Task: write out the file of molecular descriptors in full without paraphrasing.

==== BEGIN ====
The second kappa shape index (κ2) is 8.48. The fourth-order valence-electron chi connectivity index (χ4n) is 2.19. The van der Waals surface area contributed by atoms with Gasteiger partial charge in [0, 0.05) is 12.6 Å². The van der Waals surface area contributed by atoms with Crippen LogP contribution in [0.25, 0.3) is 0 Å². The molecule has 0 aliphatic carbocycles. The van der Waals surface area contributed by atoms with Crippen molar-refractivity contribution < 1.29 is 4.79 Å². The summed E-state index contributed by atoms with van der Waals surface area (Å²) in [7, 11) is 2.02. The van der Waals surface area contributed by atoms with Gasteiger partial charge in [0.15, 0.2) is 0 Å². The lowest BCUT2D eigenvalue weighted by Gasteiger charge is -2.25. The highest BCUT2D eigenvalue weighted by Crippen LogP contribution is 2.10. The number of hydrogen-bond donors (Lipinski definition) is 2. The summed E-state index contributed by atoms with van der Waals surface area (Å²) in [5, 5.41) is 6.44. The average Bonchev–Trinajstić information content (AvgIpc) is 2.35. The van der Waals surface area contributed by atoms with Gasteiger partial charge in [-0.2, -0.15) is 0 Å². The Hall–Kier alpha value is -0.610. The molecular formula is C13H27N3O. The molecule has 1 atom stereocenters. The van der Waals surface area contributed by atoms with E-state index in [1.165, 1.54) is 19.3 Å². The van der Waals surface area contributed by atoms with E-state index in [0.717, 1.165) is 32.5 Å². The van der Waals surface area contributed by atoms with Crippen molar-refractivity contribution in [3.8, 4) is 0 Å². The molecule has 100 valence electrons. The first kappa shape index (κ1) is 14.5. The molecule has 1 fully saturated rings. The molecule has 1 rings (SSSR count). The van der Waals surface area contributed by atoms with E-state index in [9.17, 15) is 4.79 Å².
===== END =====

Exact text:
The second kappa shape index (κ2) is 8.48. The fourth-order valence-electron chi connectivity index (χ4n) is 2.19. The van der Waals surface area contributed by atoms with Gasteiger partial charge in [0, 0.05) is 12.6 Å². The van der Waals surface area contributed by atoms with Crippen LogP contribution in [0.25, 0.3) is 0 Å². The molecule has 0 aliphatic carbocycles. The van der Waals surface area contributed by atoms with Crippen molar-refractivity contribution < 1.29 is 4.79 Å². The summed E-state index contributed by atoms with van der Waals surface area (Å²) in [7, 11) is 2.02. The van der Waals surface area contributed by atoms with Gasteiger partial charge in [0.15, 0.2) is 0 Å². The lowest BCUT2D eigenvalue weighted by Gasteiger charge is -2.25. The highest BCUT2D eigenvalue weighted by Crippen LogP contribution is 2.10. The number of hydrogen-bond donors (Lipinski definition) is 2. The summed E-state index contributed by atoms with van der Waals surface area (Å²) in [5, 5.41) is 6.44. The average Bonchev–Trinajstić information content (AvgIpc) is 2.35. The van der Waals surface area contributed by atoms with Gasteiger partial charge in [-0.2, -0.15) is 0 Å². The Hall–Kier alpha value is -0.610. The molecular formula is C13H27N3O. The molecule has 1 atom stereocenters. The van der Waals surface area contributed by atoms with E-state index in [1.165, 1.54) is 19.3 Å². The van der Waals surface area contributed by atoms with E-state index in [0.717, 1.165) is 32.5 Å². The van der Waals surface area contributed by atoms with Crippen molar-refractivity contribution in [3.8, 4) is 0 Å². The molecule has 100 valence electrons. The first kappa shape index (κ1) is 14.5. The molecule has 1 fully saturated rings. The molecule has 1 rings (SSSR count). The van der Waals surface area contributed by atoms with E-state index in [9.17, 15) is 4.79 Å².